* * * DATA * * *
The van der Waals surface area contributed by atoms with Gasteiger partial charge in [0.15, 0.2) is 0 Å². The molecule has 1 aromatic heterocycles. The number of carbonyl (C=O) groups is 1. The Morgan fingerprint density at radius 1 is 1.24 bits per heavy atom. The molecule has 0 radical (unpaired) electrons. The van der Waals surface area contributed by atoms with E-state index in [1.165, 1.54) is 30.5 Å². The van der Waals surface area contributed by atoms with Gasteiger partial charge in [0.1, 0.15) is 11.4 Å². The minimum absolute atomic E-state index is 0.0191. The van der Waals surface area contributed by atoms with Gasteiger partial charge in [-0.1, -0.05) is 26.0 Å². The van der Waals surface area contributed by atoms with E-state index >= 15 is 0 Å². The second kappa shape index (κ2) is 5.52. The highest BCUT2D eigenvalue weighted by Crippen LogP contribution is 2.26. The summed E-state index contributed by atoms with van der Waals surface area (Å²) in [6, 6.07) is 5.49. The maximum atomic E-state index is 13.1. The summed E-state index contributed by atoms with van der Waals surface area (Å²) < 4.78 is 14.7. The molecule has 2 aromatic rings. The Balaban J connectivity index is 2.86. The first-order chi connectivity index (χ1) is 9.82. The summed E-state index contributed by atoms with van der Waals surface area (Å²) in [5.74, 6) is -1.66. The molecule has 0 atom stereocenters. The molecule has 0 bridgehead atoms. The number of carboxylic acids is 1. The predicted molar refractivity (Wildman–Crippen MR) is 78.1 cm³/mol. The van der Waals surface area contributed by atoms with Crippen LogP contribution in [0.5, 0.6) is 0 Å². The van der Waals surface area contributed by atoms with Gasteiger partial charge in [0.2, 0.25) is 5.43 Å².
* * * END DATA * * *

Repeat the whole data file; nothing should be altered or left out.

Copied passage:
The van der Waals surface area contributed by atoms with Gasteiger partial charge in [0.15, 0.2) is 0 Å². The molecule has 1 aromatic heterocycles. The number of carbonyl (C=O) groups is 1. The Morgan fingerprint density at radius 1 is 1.24 bits per heavy atom. The molecule has 0 radical (unpaired) electrons. The van der Waals surface area contributed by atoms with E-state index in [1.165, 1.54) is 30.5 Å². The van der Waals surface area contributed by atoms with Gasteiger partial charge in [0.1, 0.15) is 11.4 Å². The minimum absolute atomic E-state index is 0.0191. The van der Waals surface area contributed by atoms with Gasteiger partial charge in [-0.1, -0.05) is 26.0 Å². The van der Waals surface area contributed by atoms with E-state index >= 15 is 0 Å². The second kappa shape index (κ2) is 5.52. The highest BCUT2D eigenvalue weighted by Crippen LogP contribution is 2.26. The summed E-state index contributed by atoms with van der Waals surface area (Å²) in [6, 6.07) is 5.49. The maximum atomic E-state index is 13.1. The summed E-state index contributed by atoms with van der Waals surface area (Å²) < 4.78 is 14.7. The molecule has 2 aromatic rings. The Balaban J connectivity index is 2.86. The first-order chi connectivity index (χ1) is 9.82. The summed E-state index contributed by atoms with van der Waals surface area (Å²) in [5.74, 6) is -1.66. The molecule has 0 atom stereocenters. The molecule has 0 bridgehead atoms. The number of carboxylic acids is 1. The predicted molar refractivity (Wildman–Crippen MR) is 78.1 cm³/mol. The van der Waals surface area contributed by atoms with Crippen LogP contribution in [0.5, 0.6) is 0 Å². The van der Waals surface area contributed by atoms with Gasteiger partial charge in [0.2, 0.25) is 5.43 Å².